What this page is about
This page is dedicated to students wanting to contribute to Ubuntu in terms of a thesis or a project. First of all: every bit of help is appreciated. So if you plan to enhance current features or do something completely new, your work will actually make a change and be accepted by loads of existing users. This is what "research in general" should be about!
How you benefit:
- you'll work with a bunch of really cool people,
- your work is entirely appreciated and not the 24527nd implementation of some dumb topic,
- you learn something new: never used Python before? never played around with arch? always wanted to contribute? Here you go!
- you show initiative and deliver an innovative project,
- you do something which *really* serves a particular purpose.
- you need a easy-to-use workstation environment for scientific computing.
How Ubuntu/Debian/Linux/theOpenSourceWorld benefits:
you can make the change!
What we need on this page
Ideas! If you have an ingenious idea, how someone could serve a purpose in devoting his/her time in a well-defined environment, just propose it here or you may have a look at either
to get a brief idea.
If you already did a cool project involving Ubuntu and want to tell how it all went, just add a description and a link on the SuccessStories wiki page.
Course of action
- If you should find a cool idea you'd like to research on, talk to people (on IRC, on the mailing lists), tell them what your idea is all about.
- If they like it, find a professor or teacher, who likes the idea too.
- Just start working. You'll surely find people who will help you, if you're stuck in the design or encounter problems.
Receive good marks!
A brief example
Here's how I (DanielHolbach) did it: this is no success story yet, because I have until March/April 2005 to finish my thesis. It also isn't Ubuntu-specific, but may serve as an example nonetheless.
I always wanted to have a way of storing my user preferences on a serverwithout copying huge amounts of config files or copying registry files around. So i sat a night in front of a blank piece of paper and thought about the design. I had also never used C++ before, so I thought: "Well, see a professor about it and you'll see." At my "University of Applied Sciences" you have to do a project (3-6 months) and a diploma thesis (6 months). So I split the work up into two parts: a server and a library. A week later, I talked to a professor (doing Databases and Information Systems) and he was impressed, so I started working on the server part (http://protosquared.berlios.de) and received an 1.7 (a 90% grade) for the project. Now I'm working on the library part and a proof-of-concept client (http://libaccustom.berlios.de) and am eager to know, what mark I'll get for the diploma thesis.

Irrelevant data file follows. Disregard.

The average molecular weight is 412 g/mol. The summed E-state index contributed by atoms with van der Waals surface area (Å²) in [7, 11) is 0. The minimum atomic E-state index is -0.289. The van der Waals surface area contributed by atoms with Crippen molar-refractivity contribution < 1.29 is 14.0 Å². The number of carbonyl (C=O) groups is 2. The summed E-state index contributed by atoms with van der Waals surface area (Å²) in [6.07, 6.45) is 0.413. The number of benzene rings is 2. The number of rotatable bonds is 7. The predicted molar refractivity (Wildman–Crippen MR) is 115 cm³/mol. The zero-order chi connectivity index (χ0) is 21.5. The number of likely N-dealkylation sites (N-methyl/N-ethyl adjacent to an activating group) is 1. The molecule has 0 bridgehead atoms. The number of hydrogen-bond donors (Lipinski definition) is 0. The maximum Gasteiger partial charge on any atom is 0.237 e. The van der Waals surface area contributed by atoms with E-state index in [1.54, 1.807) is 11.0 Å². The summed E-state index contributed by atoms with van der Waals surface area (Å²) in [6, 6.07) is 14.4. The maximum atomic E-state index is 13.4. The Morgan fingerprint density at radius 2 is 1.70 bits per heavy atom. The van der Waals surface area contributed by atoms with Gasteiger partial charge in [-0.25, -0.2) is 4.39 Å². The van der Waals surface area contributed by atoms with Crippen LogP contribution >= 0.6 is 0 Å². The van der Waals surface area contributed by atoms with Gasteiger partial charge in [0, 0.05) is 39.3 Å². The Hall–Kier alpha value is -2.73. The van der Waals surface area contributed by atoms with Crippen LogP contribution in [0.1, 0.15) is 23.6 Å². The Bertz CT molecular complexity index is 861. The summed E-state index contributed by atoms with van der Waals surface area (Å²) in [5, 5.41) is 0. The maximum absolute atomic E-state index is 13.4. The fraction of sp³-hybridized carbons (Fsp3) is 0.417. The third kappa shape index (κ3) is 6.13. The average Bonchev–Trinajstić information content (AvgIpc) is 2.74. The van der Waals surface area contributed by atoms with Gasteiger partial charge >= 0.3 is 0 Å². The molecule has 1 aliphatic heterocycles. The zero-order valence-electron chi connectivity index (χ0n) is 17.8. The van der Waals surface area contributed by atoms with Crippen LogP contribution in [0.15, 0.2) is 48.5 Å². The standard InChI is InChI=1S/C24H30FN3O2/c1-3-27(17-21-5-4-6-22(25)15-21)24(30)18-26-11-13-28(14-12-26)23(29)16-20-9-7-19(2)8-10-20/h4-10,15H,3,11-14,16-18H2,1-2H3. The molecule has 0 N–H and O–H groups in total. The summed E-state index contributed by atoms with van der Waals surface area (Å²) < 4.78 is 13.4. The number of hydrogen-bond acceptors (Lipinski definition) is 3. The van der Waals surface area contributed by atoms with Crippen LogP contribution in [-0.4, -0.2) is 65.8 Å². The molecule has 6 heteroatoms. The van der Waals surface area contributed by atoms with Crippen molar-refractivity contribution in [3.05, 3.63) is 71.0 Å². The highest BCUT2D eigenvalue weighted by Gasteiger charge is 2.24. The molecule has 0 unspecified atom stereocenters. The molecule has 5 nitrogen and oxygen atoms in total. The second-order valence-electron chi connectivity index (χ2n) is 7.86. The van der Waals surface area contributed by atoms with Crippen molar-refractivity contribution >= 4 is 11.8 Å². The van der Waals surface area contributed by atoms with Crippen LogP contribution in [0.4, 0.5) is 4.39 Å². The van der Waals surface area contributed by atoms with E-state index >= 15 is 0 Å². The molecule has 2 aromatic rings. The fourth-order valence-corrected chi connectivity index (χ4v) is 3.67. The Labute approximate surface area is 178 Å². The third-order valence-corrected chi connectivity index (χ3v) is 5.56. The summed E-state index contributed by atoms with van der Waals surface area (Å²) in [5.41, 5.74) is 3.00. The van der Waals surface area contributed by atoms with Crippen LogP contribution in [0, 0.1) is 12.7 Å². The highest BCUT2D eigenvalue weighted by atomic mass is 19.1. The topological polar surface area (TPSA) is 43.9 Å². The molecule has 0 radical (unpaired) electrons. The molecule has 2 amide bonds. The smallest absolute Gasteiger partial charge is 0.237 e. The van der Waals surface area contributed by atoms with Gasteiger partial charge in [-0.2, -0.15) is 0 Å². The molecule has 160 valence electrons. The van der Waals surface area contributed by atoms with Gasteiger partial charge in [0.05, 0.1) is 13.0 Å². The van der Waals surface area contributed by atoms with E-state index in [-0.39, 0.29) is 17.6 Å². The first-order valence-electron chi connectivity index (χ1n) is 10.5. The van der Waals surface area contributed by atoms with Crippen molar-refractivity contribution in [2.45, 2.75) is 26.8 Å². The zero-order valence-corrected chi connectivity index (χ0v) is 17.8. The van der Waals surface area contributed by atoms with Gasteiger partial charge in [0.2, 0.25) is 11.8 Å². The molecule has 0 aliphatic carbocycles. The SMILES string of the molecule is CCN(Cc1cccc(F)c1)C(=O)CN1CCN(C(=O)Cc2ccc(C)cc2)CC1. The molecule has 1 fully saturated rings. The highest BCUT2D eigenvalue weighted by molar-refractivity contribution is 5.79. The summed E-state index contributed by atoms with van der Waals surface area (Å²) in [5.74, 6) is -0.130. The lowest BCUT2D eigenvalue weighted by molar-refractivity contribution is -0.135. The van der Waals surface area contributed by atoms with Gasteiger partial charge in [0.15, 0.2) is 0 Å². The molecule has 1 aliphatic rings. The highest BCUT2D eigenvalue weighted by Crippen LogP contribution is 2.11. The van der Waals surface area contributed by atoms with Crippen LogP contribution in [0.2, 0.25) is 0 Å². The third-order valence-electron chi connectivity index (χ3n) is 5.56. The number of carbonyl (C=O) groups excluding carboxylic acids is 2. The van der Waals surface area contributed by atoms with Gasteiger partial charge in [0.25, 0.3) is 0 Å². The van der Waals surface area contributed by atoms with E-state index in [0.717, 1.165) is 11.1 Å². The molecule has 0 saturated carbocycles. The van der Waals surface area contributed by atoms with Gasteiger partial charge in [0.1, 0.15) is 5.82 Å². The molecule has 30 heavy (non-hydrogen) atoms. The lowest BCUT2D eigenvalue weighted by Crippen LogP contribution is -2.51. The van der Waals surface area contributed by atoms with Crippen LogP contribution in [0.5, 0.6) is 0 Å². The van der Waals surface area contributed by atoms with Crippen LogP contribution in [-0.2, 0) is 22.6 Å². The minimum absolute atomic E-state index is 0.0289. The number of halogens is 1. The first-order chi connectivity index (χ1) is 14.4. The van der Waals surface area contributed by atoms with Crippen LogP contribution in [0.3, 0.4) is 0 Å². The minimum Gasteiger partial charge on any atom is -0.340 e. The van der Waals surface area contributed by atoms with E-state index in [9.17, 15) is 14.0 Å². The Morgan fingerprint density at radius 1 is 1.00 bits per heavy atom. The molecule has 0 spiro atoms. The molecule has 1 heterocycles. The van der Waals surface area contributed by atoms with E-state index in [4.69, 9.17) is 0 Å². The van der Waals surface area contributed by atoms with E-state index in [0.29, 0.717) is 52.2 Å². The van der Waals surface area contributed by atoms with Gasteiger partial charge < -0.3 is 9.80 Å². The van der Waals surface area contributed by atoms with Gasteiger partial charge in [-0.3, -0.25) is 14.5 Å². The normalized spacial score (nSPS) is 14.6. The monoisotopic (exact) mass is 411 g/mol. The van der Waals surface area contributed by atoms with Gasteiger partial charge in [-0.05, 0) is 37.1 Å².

What academic users of ubuntu (and OO.org) desperately need is a working and well-integrated tool to manage bibliographic references! The biblio-subproject of OO.org has announced that nothing of relevance will be available before version 3.0. This might take years and we are losing valuable time because a nice python add-on has been developed by Pierre Martineau (http://bibus-biblio.sourceforge.net). As you can see in the forums (http://ubuntuforums.org/showthread.php?t=50762), the installation is still a big challenge for most of the users as there is a python version collision. That means, some hacks have to be done to get it running.
Now, a helpful soul of Debian (whose name I could not find right now) created a package recently, which made it into "unstable" AFAIK. Although this is a very good step, the installation is not yet smooth enough.
Finally, my idea is two-fold: 1) get "bibus" integrated into the Dapper release and work out the python version hell for that people can start using this crucial add-on to academic OO.org/ubuntu use. 2) Find somebody to help working on "bibus". AFAIK it is mainly (only?) Pierre working on it right now. I think it could be a perfect task for a thesis as it is reasonably sized but not too large and for sure not trivial. 3) The OO.org bibliographic crew put together all kinds of documents (specifications, comparisons of different bib-managers etc.). Even some small proof-of-concept code is around... It is all there. They simply lack developers.
Alright, that would be the cool thing to have for ubuntu 6.10